Christmas is fast approaching, and it always reminds me that gift-giving can be a tricky business. There is great potential for wasting money on a present that the recipient will very likely display prominently at their next garage sale, or re-gift to someone they don’t like very much.
For men, buying clothes for women or girls can be a mine field. There is, of course, the style question, but the true conundrum is the size issue. Myself, I’ve learned to head straight to the scarf display, and the counter with the bracelets and the earrings.
Like most things, I learned this the hard way. Dianne likes over-sized housecoats – mine, for instance. The first Christmas we were together, I bought her one of her own – from what I didn’t realize was a ‘plus size’ clothing store. The housecoat turned out to be ridiculously huge, and when she returned it, the saleswoman said: “I’d kill him.”
There is also the category of clothing. This is very dangerous territory, I discovered. I had a roommate once who was a feminist labour historian. She complained that, because she was a feminist, no one ever bought her anything feminine, like lingerie. The next time her birthday came around, you guessed it, I bought her a lace and satin teddy. She loved it, but when my girlfriend found out … I’m not too bright sometimes.
I’m careful, too, about buying books as a gift. To me, it’s a gesture that implies an obligation; I’m expecting you to read it. It’s like giving someone homework. “Gee, thanks!” And then, of course, there’s always the possibility that, if they’re a keen reader, they already have it, or, it’s not up their alley, making the obligation to read it doubly taxing.
Sometimes when I don’t know what to buy, I go online to those best-gifts-this-year lists. They’re not particularly helpful and the risk there is that you’ll buy what everyone else is buying. I remember the year when levered corkscrews were all the rage. We got three of them. Now it’s charcuterie boards.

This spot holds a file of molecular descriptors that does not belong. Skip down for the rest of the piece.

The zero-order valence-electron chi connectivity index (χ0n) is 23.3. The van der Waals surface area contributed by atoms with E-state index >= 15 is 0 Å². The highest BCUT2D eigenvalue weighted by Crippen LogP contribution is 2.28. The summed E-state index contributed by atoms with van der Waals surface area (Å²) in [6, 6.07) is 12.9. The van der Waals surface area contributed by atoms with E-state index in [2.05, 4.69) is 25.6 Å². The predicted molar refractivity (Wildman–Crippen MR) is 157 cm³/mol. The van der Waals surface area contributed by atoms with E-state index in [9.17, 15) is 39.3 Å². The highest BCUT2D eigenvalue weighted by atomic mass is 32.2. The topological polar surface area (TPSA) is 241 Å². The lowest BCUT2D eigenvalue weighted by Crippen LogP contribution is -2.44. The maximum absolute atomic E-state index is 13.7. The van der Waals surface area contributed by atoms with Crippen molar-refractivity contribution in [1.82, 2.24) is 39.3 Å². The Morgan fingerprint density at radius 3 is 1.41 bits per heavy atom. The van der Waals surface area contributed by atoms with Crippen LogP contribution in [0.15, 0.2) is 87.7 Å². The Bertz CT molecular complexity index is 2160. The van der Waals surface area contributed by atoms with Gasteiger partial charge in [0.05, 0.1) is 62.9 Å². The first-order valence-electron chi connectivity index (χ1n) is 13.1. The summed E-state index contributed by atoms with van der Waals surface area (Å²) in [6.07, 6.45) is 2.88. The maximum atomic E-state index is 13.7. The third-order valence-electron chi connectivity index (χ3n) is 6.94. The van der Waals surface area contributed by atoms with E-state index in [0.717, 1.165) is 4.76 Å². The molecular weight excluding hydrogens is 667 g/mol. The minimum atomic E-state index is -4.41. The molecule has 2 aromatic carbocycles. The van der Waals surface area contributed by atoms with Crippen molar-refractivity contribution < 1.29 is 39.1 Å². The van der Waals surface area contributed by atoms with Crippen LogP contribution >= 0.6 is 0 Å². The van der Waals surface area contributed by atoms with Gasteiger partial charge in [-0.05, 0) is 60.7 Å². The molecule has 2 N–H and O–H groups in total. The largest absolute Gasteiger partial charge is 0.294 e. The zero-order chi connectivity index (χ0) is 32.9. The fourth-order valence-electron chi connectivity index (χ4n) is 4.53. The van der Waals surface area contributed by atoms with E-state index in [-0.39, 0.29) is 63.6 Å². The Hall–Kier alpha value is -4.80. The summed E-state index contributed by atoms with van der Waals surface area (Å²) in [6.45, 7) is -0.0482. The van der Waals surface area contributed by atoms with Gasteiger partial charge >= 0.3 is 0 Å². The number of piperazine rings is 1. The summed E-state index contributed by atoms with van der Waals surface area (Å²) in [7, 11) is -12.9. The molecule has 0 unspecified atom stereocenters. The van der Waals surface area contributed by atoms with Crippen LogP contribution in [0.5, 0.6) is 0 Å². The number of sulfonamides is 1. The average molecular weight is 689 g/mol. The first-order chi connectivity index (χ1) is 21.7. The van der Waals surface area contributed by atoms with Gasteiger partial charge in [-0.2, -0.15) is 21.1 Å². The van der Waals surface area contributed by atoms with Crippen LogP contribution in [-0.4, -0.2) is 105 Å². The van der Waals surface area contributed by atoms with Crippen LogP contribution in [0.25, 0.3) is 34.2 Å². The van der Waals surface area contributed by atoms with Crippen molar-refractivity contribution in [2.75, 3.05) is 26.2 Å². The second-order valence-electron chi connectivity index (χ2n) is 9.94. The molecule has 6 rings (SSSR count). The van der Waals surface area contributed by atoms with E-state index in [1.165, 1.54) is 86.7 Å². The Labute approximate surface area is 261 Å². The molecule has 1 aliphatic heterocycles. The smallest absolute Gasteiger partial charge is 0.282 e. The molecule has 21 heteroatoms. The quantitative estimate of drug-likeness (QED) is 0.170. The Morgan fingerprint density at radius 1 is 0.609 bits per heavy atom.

I’ve probably had the most success by gifting people alcohol or maple syrup. A bottle of scotch or a nice bottle of wine usually goes over well, provided the recipient enjoys those things. That said, I was once given a nice bottle of boutique gin by our daughter’s well- meaning boyfriend. I hate gin. I tried a sip, but that’s as far as I got. I think it’s still in the cupboard.
Our friend John has a sugar shack near Grenville, and we visit every spring. Maple syrup is a big hit, especially for friends and relatives outside Ontario and Quebec. It’s a gift that seems to be always appreciated. We’ve dispensed John’s syrup to relatives in Denmark, and to people we’ve stayed with in Ecuador and Portugal. When my mother visits from Vancouver, she has a standing order for herself and my sisters. The first time she flew home, though, she made the mistake of packing the four cans in her carry-on luggage. When they were confiscated as she passed through security, she was almost in tears. When her pleading met with no success, she barked at the security man: “I hope you enjoy them!”
Gift cards are very practical, of course, but I always feel a bit lazy, or unimaginative, when I consider sliding one into a greeting card. Cash is another option, and it’s my go-to when it comes to weddings. When Dianne and I got married, most of our guests gave us cash, which we used to buy camping gear. It’s unlikely anyone would have thought of giving us a tent as a wedding gift.
The one time I bought someone an actual wedding gift, it was a flop. I was invited to a wedding in Belgium; I’d met the groom at a French language school the previous summer. As a student, I didn’t have much money, and I wanted to get him something distinctly Canadian, so I opted for a soapstone sculpture. The problem was, with my budget, I could only afford a very small inukshuk; it wasn’t cheap, but it wasn’t much bigger than a shot glass. At the gift opening, it was clear that he didn’t think much of it. Next time, maple syrup.
Receiving gifts can be tricky too. I must admit to a child-like glee when I’m given a gift, but I’ve learned to brace myself for disappointment and prepare to act as if it’s just what I’ve always wanted.
“A bottle of gin! Thanks!”